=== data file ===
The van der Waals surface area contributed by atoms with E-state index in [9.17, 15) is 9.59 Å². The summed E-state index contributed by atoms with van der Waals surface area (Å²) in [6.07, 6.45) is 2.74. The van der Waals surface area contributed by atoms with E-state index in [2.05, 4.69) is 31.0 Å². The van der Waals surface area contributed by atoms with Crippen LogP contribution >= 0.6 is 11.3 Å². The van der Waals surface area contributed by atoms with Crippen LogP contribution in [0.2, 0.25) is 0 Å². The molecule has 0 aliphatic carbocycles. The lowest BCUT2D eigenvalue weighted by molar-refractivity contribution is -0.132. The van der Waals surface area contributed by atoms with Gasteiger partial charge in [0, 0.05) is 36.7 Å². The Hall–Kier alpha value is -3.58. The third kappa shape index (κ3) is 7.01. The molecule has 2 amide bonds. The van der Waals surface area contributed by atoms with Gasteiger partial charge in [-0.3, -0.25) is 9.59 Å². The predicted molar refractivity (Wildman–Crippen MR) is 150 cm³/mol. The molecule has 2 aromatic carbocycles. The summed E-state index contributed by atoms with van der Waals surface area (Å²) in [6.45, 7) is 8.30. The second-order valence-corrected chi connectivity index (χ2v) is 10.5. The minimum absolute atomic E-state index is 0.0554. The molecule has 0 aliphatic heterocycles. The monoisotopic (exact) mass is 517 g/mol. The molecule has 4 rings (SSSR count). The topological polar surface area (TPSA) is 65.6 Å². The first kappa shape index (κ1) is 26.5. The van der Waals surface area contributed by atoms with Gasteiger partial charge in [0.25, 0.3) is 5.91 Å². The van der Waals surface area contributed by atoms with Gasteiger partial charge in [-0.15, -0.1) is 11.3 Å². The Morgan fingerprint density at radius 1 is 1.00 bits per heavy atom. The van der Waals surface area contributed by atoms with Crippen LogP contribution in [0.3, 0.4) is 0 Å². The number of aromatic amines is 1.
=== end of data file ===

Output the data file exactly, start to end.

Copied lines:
The van der Waals surface area contributed by atoms with E-state index in [9.17, 15) is 9.59 Å². The summed E-state index contributed by atoms with van der Waals surface area (Å²) in [6.07, 6.45) is 2.74. The van der Waals surface area contributed by atoms with E-state index in [2.05, 4.69) is 31.0 Å². The van der Waals surface area contributed by atoms with Crippen LogP contribution >= 0.6 is 11.3 Å². The van der Waals surface area contributed by atoms with Crippen LogP contribution in [0.2, 0.25) is 0 Å². The molecule has 0 aliphatic carbocycles. The lowest BCUT2D eigenvalue weighted by molar-refractivity contribution is -0.132. The van der Waals surface area contributed by atoms with Gasteiger partial charge in [0, 0.05) is 36.7 Å². The Hall–Kier alpha value is -3.58. The third kappa shape index (κ3) is 7.01. The molecule has 2 amide bonds. The van der Waals surface area contributed by atoms with Gasteiger partial charge in [-0.3, -0.25) is 9.59 Å². The predicted molar refractivity (Wildman–Crippen MR) is 150 cm³/mol. The molecule has 2 aromatic carbocycles. The summed E-state index contributed by atoms with van der Waals surface area (Å²) in [6.45, 7) is 8.30. The second-order valence-corrected chi connectivity index (χ2v) is 10.5. The minimum absolute atomic E-state index is 0.0554. The molecule has 0 aliphatic heterocycles. The monoisotopic (exact) mass is 517 g/mol. The molecule has 4 rings (SSSR count). The topological polar surface area (TPSA) is 65.6 Å². The first kappa shape index (κ1) is 26.5. The van der Waals surface area contributed by atoms with Gasteiger partial charge in [0.25, 0.3) is 5.91 Å². The van der Waals surface area contributed by atoms with Gasteiger partial charge in [-0.15, -0.1) is 11.3 Å². The Morgan fingerprint density at radius 1 is 1.00 bits per heavy atom. The van der Waals surface area contributed by atoms with Crippen LogP contribution in [0.3, 0.4) is 0 Å². The number of aromatic amines is 1.